The Book that Targets the Poor
December 30, 2010 § 7 Comments
The Fortune at the Bottom of the Pyramid ( Prahalad, C. K.)
Back in the nineties, when I was in the process of acquiring a diploma in management studies, C. K. Prahalad‘s was a much revered name, and the words “core competence” buzzed around the circles I moved in like busy little bumblebees. None of us had actually read the HBR article that spawned the term, but that wasn’t deemed necessary, and ever so often, someone would drop the c-words, nonchalantly, into casual conversation, and the rest of us would nod solemnly, and agree with whatever was being said.
Then we sallied forth into the real world, and very soon, we forgot much of what we had learnt, and we certainly forgot all about core competence and C. K. Prahalad. About the only thing we retained was an obsessive competitiveness, which now translated into making more money than anyone else, for ourselves and for the firms we represented – and the somewhat pathetic need to appear clued in with the management jargon du jour.
And so, when Prahalad reappeared in 2005, this time with a new buzz phrase, it was hailed as the Second Coming, specially by those of us who had neither the intention of reading the book, nor the slightest interest in poverty eradication. The world is becoming a better place, we said confidently, having mastered the book’s blurb and read its synopsis along with that of Thomas Friedman‘s The World is Flat; it’s the internet revolution, don’t you know. Banking the unbanked. The rise of the BRICs. The bridging of the digital divide. Illiterate farmers accessing the Chicago Board of Trade website and whatnot. India is shining and all’s right with the world.
As for those of us who, like me, do have a passing interest (but zero expertise) in developmental economics, we did read the book eventually, and we felt relieved at first, even less guilty, because if market economics is indeed the answer to the world’s problems, we feel we have not been immoral in what we have been doing all these years; in indirect ways, we have been doing our bit as corporate executives, contributing, as it were, to the overall solution.
The thing is, corporate executives are notoriously “big picture” people. This “big picture” concept is as misunderstood as “core competence”: we use it as an excuse for not having much patience with ambiguity or with the details, especially annoying ones that don’t confirm the most convenient and reassuring theory. This is why executives are treated like kindergarten toddlers. They are given things to read with the important bits highlighted in big, bold fonts, and the same bits are also depicted pictorially alongside with lots of boxes and arrows. Also, their inability to process full sentences without dozing off is handled by the simple expedient of using bullet-pointed lists consisting exclusively of sentence fragments.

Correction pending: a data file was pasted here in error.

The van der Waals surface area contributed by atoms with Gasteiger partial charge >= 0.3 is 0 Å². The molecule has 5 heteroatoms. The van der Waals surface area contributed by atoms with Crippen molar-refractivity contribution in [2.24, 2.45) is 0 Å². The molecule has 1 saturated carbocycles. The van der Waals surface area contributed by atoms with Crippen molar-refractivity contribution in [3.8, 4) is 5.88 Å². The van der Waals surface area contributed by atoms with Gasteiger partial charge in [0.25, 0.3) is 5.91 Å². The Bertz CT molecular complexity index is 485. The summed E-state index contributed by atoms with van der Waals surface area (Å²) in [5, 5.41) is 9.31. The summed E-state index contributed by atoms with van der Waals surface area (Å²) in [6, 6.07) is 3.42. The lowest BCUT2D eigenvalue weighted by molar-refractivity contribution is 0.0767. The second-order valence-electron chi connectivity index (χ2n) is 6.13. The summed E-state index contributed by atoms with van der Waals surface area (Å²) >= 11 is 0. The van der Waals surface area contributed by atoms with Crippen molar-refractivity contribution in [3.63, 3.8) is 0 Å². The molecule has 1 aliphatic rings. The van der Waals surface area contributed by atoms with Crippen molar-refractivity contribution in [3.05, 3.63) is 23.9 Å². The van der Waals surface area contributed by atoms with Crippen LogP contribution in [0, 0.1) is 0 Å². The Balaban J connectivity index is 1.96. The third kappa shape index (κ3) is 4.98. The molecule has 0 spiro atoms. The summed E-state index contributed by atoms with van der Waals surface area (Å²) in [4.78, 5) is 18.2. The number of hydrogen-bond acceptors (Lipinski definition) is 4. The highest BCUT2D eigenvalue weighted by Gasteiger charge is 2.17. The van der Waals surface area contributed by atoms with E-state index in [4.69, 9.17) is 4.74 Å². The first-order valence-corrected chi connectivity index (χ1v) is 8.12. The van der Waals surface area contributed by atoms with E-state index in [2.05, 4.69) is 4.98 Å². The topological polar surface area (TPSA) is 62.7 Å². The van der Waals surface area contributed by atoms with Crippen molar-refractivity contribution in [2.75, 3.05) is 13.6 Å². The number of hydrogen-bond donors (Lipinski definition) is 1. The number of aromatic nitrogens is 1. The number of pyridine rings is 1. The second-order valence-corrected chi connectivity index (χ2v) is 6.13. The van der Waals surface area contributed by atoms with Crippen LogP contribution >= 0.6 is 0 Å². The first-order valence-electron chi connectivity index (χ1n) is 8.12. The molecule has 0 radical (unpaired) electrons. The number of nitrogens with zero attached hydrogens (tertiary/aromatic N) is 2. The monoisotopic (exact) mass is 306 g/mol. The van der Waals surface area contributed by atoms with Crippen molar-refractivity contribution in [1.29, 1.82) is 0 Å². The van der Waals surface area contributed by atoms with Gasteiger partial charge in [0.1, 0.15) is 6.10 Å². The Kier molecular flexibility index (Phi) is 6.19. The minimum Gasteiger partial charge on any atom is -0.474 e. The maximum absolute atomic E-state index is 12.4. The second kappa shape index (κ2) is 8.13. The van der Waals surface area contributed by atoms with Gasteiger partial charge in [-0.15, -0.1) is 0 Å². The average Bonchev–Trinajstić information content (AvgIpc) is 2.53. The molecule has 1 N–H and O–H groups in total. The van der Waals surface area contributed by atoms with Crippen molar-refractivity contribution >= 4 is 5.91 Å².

Prahalad clearly knows his readers: he uses all three strategies in his book. My style, on the other hand, runs into no pictures and over a thousand words. And so, if you, gentle reader, are still with me, I congratulate you – and hope you understand that my main beef is not really with Prahalad’s ideas. I am only worried about the dangers of unleashing a book like this on the shallow and self-absorbed bunch of sociopaths who constitute the modern corporate executive class, whom I know well and detest cordially, and who form a big part of the book’s intended audience.
What are Prahalad’s big ideas? First, that markets create value, and poverty exists because the poor are automatically excluded from the world’s markets. Second, that the private sector is wrong in assuming that the poor are not an economically viable target segment for their goods and services. Collectively, because of their vast numbers, the poor do command assets, but need help in converting them into capital. Third, that the private sector can access this segment – and these assets – but not by conventional means; they will have to innovate, educate, adapt, and partner with governments, NGO’s and with the consumers themselves. Finally, that when all this occurs, the corporations make more money, and the poor are better off, too. All of this largely makes sense, and the detailed case studies that Prahalad attaches are inspiring and appear to be well-researched.
But then why do I consider the book dangerous? Allow me to count the ways.